You're looking at a snowclone.
(where X and Y are suitable nouns/NPs, and 'he' can be a noun, 'she', 'it' or with verb adjustment 'I', 'you' or more rarely 'they').
The articles are respectively always 'the', and almost always 'a/an' though this may be replaced by the zero article if the second N/NP is plural.
'Mind' may be the original noun X, though 'body' is a close contender.
- "My brother has the mind of a scientist or a philosopher and yet he elects to be a detective." ['Sherlock'].
- 'This guy has the mind of an 11-year-old.'
- 'She has the body of an angel.'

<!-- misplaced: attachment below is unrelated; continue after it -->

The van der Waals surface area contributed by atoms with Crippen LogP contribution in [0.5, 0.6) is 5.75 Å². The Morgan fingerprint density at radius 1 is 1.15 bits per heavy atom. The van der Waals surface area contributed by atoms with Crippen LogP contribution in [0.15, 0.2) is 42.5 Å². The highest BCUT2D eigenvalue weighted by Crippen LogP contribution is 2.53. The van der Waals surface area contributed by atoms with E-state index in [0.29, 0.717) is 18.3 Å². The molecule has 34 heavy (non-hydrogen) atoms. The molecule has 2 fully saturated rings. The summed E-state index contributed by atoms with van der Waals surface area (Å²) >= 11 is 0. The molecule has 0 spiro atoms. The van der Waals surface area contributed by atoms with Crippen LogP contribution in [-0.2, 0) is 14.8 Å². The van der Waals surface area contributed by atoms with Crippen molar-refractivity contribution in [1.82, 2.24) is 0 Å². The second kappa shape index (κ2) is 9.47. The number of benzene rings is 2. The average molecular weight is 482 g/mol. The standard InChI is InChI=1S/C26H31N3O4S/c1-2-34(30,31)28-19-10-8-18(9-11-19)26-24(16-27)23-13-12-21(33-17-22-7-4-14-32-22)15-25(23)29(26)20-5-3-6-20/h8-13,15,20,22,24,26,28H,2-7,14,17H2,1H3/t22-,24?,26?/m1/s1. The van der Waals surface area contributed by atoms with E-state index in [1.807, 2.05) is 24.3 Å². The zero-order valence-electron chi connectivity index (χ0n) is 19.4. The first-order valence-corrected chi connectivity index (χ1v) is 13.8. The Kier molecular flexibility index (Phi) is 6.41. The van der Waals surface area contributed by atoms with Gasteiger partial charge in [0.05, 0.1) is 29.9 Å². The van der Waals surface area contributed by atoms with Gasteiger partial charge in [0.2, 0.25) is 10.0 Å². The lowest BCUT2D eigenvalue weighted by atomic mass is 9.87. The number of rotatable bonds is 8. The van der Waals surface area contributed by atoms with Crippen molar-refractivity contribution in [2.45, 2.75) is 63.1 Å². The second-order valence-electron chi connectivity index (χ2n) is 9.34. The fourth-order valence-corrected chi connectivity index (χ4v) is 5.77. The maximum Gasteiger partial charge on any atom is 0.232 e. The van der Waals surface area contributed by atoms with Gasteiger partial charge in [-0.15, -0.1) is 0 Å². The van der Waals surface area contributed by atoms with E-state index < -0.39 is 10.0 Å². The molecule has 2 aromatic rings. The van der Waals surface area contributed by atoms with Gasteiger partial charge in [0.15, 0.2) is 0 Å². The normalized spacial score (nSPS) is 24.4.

Individual body parts for X in examples showing a closer relationship are rather unusual, though expressions like
- You have your mother's eyes, Harry.'
are of course common. But note that here 'inherited' rather than 'of a type / standard that is usually associated with' is the stronger semantic relation.
Used – let's say morefiguratively – this restriction is less binding:
- "I have the eyes of a hawk and the ears of a fox." [Gimli; The Fellowship of the Ring; Tolkien; film adaptation]
But 'I have the leg of a footballer' sounds unusual. 'He has the legs of a fellwalker' seems perhaps more suitable. The comparator is perhaps more likely, and most people have two legs – and while using a single example ('She has a good eye for a bargain') to refer to a plurality is common, novel examples ('the finger of a pianist'; 'the leg of a footballer') don't sound natural.